21: Troy Hunt: Hack Your API-Security Testing

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Troy Hunt Security Testing

How to hack your APIs  Are you doing all you can to ensure that your APIs are secure? If you haven’t started security testing yet, now is the time. It is estimated that by 2020 there will be more than 50 billion objects connected to the Internet, and most of those objects will be using APIs. Not sure where to start?

Troy Hunt, author of the Pluralsight course Hack Your API First, shares all you need to know about the basics of API security testing, including the tools and techniques you’ll need to quickly get started. Troy’s motto is, “Hack yourself before you get hacked!”

About Troy Hunt


Troy is a Software Architecture Lead for a Fortune 50 healthcare company, Microsoft MVP for Developer Security and ASPInsider who's been building software for browsers since the very early days of the web. He blogs regularly about web security at troyhunt.com and is the author of the OWASP Top 10 for .NET developers series and the free eBook of the same name. He's also a frequent conference speaker and the creator of the Automated Security Analyzer for ASP.NET Websites (ASafaWeb) at asafaweb.com. Away from electronic devices, Troy is an avid snowboarder, windsurfer, tennis player and regular motor sport participant.

Quotes & Insights from this Test Talk

  • The earlier we can find security issues in the APIS we’re developing, the better.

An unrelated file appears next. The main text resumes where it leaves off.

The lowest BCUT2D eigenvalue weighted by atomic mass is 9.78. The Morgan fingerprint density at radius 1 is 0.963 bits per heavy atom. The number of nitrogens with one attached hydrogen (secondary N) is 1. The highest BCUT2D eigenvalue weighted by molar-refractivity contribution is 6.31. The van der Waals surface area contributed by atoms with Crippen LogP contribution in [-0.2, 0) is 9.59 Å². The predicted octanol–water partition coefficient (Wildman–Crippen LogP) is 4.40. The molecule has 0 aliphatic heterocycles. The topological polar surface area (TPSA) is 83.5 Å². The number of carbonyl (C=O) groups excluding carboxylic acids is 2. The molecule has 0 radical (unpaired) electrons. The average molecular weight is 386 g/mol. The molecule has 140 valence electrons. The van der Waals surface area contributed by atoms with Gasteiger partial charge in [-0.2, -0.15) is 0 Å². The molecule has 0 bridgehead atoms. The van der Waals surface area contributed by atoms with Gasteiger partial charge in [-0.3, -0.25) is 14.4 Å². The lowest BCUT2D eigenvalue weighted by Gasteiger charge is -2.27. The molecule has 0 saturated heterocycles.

• It’s a good idea to have a dedicated security professional on your team.
  • The life of an app doesn’t end after we release; ongoing, continuous monitoring is always a good idea.
  • Never get lulled into thinking your API/Application is safe; it’s kind of like saying your car is safe. Validation is needed on the client and the server.
  • Just look at the HTTP request and forget about the client, and see what you can find.
  • You’ve got to assume that an attacker owns the device and the connection, and he can manipulate anything on either the client or server side.
  • Not expecting your services to be discoverable is a common blind spot in API security.
  • Returning excessive data is a common issue with Rest service security.



Connect with Troy

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  1. Thank you very much Joe for the great work that you are doing for the testing community.
    This particular episode opened my eyes to ways to detect software security loopholes and i would definitely recommend listeners to listen to it.
    Keep up the good work, Joe

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